December 20, 2013, 6:00 AM —
If you're anything like me, you get a little bit red in the face every time your cable bill comes due. It just seems like an awful lot of money for what you're getting, doesn't it? (Cord cutters, please sit back and feel smug for a moment; you deserve to!) I keep saying I'm going to cut the cord but I balk at the last minute. One of the reasons is that 90% of our TV watching is time-shifted via DVR.
I know I could get a Tivo Roamio but as an apartment dweller I'm not sure how that would work. I'd have to find the best spot in the apartment for an antennae and run a cable from whatever window that is to the Tivo, I think?
Simple.TV is a product I've been watching recently. It's basically an over-the-air DVR. According to TechCrunch, pre-orders have just started shipping and I'm waiting for some reviews to learn if it works as advertised.
What follows is my understanding of how the system works but if you're interested I urge you to do your own research. You connect a TV antennae to Simple.TV (it'll accept an un-encrypted cable feed too), attach an external hard drive to it, and get it on your home network. Simple.TV doesn't connect directly to your TV so you can put it wherever you get the best TV signal in your house, with the caveat that it requires an Ethernet connection rather than WiFi (for performance reasons). That could be a pretty major caveat.
For watching on a TV, you access Simple.TV via a Roku or Apple TV (and starting next year, on the Ouya mini-gaming console of all things). You can also access it from a web browser, or from an iOS device (Android support is still coming) connect to your home WiFi network.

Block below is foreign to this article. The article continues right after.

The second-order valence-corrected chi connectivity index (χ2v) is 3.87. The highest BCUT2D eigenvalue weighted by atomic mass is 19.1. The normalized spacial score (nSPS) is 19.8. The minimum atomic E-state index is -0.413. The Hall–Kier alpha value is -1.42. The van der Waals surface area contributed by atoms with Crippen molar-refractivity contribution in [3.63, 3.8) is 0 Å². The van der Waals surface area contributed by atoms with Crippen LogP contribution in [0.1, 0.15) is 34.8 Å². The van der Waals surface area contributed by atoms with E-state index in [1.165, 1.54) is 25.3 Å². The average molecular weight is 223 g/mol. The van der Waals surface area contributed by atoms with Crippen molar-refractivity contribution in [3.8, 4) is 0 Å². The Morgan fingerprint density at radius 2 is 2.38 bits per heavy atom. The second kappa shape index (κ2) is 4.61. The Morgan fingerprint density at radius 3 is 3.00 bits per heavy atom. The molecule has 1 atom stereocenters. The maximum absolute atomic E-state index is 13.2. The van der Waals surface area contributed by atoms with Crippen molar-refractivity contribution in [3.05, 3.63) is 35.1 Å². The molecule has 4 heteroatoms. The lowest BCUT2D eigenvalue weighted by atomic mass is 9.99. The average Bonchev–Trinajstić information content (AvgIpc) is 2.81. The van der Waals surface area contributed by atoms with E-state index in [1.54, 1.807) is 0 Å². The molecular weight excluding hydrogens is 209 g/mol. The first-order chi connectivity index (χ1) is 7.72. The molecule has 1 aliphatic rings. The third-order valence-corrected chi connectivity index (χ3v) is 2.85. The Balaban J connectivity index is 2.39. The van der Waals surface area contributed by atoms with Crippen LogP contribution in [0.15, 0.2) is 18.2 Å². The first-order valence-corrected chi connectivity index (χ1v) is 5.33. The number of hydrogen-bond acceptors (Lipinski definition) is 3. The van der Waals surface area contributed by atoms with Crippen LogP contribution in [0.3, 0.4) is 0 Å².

If you pay for Premium Service ($60/year or $150/Lifetime) you can also access your content from outside your house. Up to 5 people can be streaming at once, so you can be sitting at home watching on the TV and a family member can be out and about and watching on their iPhone.
The basic single-tuner Simple.TV 1 is $150, while the dual-tuner Simple.TV by SiliconDust is $250. However, recording two shows at once is listed as "Coming soon."
It still feels like early days for Simple.TV; with no Android support and dual-tuner support not yet available I'm not ready to invest yet, and before I do anything I have to run some tests to see what stations I get OTA. Obviously this is a device for people living in or close to a city. In my case, I already own both a Roku and an Apple TV and I like the idea of using gear I already have, but if I had to purchase one of these in addition to the Simple.TV it might push me towards the Tivo.
I can't wait to hear from early adopters who've tried out Simple.TV; it seems a little too good to be true. Still, any device that can get me out from under the thumb of Time Warner Cable is at least worth investigating.
Read more of Peter Smith's TechnoFile blog and follow the latest IT news at ITworld. Follow Peter on Twitter at @pasmith. For the latest IT news, analysis and how-tos, follow ITworld on Twitter and Facebook.